My real focus is--has anyone else ever seen anything like this? The Juvenia representative was not very helpful on that point I would have thought they might have inventory lists or records from past years showing images, but apparently not. How would I go about finding out? I'm also interested in value. Any thoughts?
I'll add better photos if you think that would be useful.
 

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Hi there,

your watch has style elements from the 40s through 60s, but the crown points to the end of this periode. I'm afraid, wihout movement pic nobody can give useful informations. Löök around the grove of the back. There should be a spot, where it is wider, to press in a knife blade to popp off the back.

Regards, Roland Ranfft
 

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Discussion Starter · #6 ·
Greetings,
I managed to open the Juvenia watch and now have the serial number. It is 181323. That number appears on the inside back of the case. On the gear mechanism the following appears "17 jewels unadjusted" and here are a couple of photos. Does this help in identifying the watch?
Thanks! Emily januvia serial number.jpg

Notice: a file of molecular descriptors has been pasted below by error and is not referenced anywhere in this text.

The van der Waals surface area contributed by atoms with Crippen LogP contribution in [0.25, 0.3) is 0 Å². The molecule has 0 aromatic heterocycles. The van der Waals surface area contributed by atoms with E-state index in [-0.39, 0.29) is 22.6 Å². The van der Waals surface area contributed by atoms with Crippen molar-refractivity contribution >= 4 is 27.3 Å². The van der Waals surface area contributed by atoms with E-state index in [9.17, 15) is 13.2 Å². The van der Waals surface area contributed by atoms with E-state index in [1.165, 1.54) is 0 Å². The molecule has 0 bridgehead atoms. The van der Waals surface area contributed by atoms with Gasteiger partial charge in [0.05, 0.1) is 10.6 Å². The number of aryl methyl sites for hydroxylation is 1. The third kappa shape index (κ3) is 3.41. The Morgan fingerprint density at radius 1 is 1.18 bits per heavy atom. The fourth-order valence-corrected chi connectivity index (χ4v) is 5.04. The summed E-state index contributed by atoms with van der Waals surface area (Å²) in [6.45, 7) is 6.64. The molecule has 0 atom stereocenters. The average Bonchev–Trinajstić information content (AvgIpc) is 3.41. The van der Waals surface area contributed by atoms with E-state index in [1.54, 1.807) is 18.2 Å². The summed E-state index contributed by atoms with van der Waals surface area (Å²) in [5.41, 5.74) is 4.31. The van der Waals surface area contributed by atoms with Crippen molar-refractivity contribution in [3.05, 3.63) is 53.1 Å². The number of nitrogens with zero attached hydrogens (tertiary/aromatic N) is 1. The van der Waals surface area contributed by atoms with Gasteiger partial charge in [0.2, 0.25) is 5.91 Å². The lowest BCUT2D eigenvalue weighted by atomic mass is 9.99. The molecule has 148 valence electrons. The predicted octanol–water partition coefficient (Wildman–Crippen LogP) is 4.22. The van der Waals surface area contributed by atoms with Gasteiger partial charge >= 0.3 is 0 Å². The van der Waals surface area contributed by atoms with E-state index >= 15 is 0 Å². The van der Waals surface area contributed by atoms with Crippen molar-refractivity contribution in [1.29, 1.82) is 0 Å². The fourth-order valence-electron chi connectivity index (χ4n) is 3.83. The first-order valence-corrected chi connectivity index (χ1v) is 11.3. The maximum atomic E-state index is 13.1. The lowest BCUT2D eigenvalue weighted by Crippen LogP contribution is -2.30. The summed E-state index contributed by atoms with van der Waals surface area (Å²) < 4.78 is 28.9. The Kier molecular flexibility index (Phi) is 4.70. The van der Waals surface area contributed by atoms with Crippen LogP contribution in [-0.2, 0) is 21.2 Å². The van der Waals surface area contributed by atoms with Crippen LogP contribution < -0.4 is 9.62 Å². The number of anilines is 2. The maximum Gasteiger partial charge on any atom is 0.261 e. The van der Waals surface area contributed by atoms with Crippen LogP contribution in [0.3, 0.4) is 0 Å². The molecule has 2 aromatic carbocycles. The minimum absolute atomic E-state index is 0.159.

juvenia inside watch.jpg
 

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Discussion Starter · #9 ·
Heard back from manufacturer. Date of manufacture is 1936. Watch has a 10 1/2 movement (whatever that means) and is chrome nickel. It isn't running, but with the case back off I could see that the wheels attached to the winding stem turn when the stem is turned, and when I turn the watch sideways two other gear wheels also start to turn and the hands move. It doesn't continue to run, but that may be because I am fearful of winding it too tightly. Any thoughts?
 

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Vint. Forum Co-Moderator
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Good news is that it runs to some degree. It will need a service. Depending on how I interpret your description it may have some damage to a pivot/staff or jewel/ bearing so may need some repair or it might just be that it needs a service. Further diagnosis really needs the watch in hand.
 

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Discussion Starter · #11 ·